More: Hardware Differences between Routers and Switches

Aaron Glenn sent me his thoughts on hardware differences between routers and switches based on the last paragraph of Dmytro Shypovalov’s views on the topic

To conclude, what is the difference between routers and switches in my opinion? I have absolutely no idea.

I’ve done Too Much™ reading on how they were designed and generated some opinions on how we are where we are today. It all started with the divergence from “MIPS CPUs optimized for common packet processing operations” to general CPUs (like PowerPC) and TCAMs and FPGAs to ASICs with extra bandwidth rich memory mimicking TCAM.

There are two handfuls of switching ASIC vendors that support the Switching Abstraction Interface of the SONiC project1. Looking at their datasheets broadly, you’ll notice a commonality in roomy but significantly smaller table space for routes, ACLs, and queuing strategies in comparison to the router designated ASICs. Slap more memory (and a slightly longer or more complex pipelines) and you have a “routing” ASIC. which looks a little like a switching ASIC with a dedicated cross fit regimen.

All vendors use merchant silicon now, so they will run into similar limitations, but might try to work around them in different ways

Absolutely, however not so much for routing. Broadcom StrataDNX2 (neé Dune) is the only “real” merchant routing silicon. Others have their own custom silicon; and some do both (Cisco! don’t be surprised). Why real in air quotes? While “merchant routing silicon” might have more complex pipelines or more pipelines, the only real difference is the on-chip table memory and buffers. You can get a Broadcom Jericho 2 chip with 8GB of on chip memory; but from my understanding that is mostly DRAM and not lower latency SRAM or TCAM memory used for tables (FIB/ACLs/etc). The Jericho3 line specifically has additional SERDES (bandwidth) for both fabric (that’s Ramon4) and things like “external TCAM” (it’s often SRAM with a co-processor. suprised? I was!). Qumran has larger on chip table and buffer memory than a Trident or Tomahawk, but not as much as the Jericho…so a tangibly lower price point. The problem is the hardware API is a special kind of disaster, apparently5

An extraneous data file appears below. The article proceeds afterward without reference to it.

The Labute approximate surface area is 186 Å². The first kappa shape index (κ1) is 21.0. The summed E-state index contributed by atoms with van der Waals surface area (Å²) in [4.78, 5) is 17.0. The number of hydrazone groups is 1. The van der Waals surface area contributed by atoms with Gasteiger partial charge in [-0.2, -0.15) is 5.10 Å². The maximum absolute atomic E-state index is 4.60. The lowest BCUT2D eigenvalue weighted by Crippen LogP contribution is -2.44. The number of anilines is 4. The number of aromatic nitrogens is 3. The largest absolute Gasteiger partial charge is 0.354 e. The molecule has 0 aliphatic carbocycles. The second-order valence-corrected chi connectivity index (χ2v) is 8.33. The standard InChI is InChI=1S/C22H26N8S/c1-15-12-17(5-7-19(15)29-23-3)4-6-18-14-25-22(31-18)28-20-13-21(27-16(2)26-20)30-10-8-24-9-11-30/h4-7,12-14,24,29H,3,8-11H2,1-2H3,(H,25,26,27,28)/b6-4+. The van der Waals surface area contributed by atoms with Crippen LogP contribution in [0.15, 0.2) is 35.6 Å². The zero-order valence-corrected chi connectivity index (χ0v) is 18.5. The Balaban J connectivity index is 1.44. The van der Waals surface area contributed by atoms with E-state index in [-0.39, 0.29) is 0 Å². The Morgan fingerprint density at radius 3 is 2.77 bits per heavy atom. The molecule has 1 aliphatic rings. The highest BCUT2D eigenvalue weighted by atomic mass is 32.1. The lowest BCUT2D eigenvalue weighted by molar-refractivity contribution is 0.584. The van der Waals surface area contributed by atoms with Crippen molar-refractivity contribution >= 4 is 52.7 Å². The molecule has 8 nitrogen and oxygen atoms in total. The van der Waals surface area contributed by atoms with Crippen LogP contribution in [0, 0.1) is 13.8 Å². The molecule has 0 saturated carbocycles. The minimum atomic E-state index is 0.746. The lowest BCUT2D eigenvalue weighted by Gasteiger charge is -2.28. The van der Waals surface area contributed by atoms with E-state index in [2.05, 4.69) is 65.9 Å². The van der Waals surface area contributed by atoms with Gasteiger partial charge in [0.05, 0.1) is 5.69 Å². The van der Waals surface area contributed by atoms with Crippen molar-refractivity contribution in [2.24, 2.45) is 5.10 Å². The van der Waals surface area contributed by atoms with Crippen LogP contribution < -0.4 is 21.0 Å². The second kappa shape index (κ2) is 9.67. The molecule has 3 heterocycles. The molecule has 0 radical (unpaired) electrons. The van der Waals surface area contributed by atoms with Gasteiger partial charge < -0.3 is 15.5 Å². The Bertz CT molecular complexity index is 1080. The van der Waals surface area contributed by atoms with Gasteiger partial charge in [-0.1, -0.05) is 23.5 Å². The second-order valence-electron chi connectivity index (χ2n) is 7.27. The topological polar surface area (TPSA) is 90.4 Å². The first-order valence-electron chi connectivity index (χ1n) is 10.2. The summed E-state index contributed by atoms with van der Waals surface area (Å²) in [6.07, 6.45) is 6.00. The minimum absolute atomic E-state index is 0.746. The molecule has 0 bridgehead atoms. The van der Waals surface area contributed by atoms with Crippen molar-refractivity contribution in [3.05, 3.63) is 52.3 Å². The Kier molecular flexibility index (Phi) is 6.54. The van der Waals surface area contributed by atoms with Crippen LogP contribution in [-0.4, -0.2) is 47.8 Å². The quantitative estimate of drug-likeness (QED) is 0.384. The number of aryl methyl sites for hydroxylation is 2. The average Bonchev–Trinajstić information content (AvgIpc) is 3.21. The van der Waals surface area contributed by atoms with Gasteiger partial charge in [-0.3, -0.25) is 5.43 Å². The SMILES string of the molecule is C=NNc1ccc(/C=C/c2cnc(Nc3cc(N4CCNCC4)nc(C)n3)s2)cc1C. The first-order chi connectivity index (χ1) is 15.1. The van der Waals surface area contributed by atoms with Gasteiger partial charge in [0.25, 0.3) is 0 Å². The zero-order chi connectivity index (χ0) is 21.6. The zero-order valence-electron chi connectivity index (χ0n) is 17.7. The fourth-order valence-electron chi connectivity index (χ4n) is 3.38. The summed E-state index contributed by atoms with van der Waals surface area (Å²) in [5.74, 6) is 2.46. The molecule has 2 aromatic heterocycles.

I think the discussion about platform architecture (hardware pipeline vs software forwarding) can be more productive.

Yes! A very accessible set of documentation on merchant silicon has been developed by the IOS-XR documentation team regarding the NCS line. All vendors (and business units…) should aspire to publishing that kind of detailed and well explained hardware and software pipeline operations. Arista has some exceptional resources but they’re not as easy to discover or as organized as Another great technical detail resource for these kinds of pipelines and devices is OpenBNG at TIP… for those of us who drink beverages and read technical data sheets from open standards bodies on the weekends.

“Router vendors hate this one easy trick!” – if you’re willing to trade some latency measured in microseconds (for reference most ethernet switching ASICs measure their port to port latency in nanoseconds) you can very cleverly scale your table memory elastically and (effectively infinitely). Knowing that someone somewhere might find themselves having to support a MAC table measured in hundreds of millions, I share the hesitation one might feel at this kind of technology actually catching on. For those of us who read academic papers non-ironically, I highly recommend TEA6 over some tea.

Finally, if you want to learn a little more, my dear friend Tom Strickx has a very accessible article on switching ASICs on Cloudflare blog.


  1. FYI: The three things that I look for when answering this question are:

    1) A big enough FIB to hold a global BGP table (v4 + v6) - most "data center" switch ASICs don't meet this requirement (e.g., XGS) though Dune/DNX does. 2) Hierarchical queuing (e.g., queue1... queue4 feed into queue5) 3) Deeper buffers; if you assume[1] you need "bandwidth time delay product" worth of buffers, a 400Gbps data center chip (assume rtt<1ms) needs 100x less buffer than a WAN 400Gbps WAN interface with a Rtt=~100ms interface.

    [1] Though a lot of very smart people have argued that the bandwidth delay product is too large... that's a different discussion.

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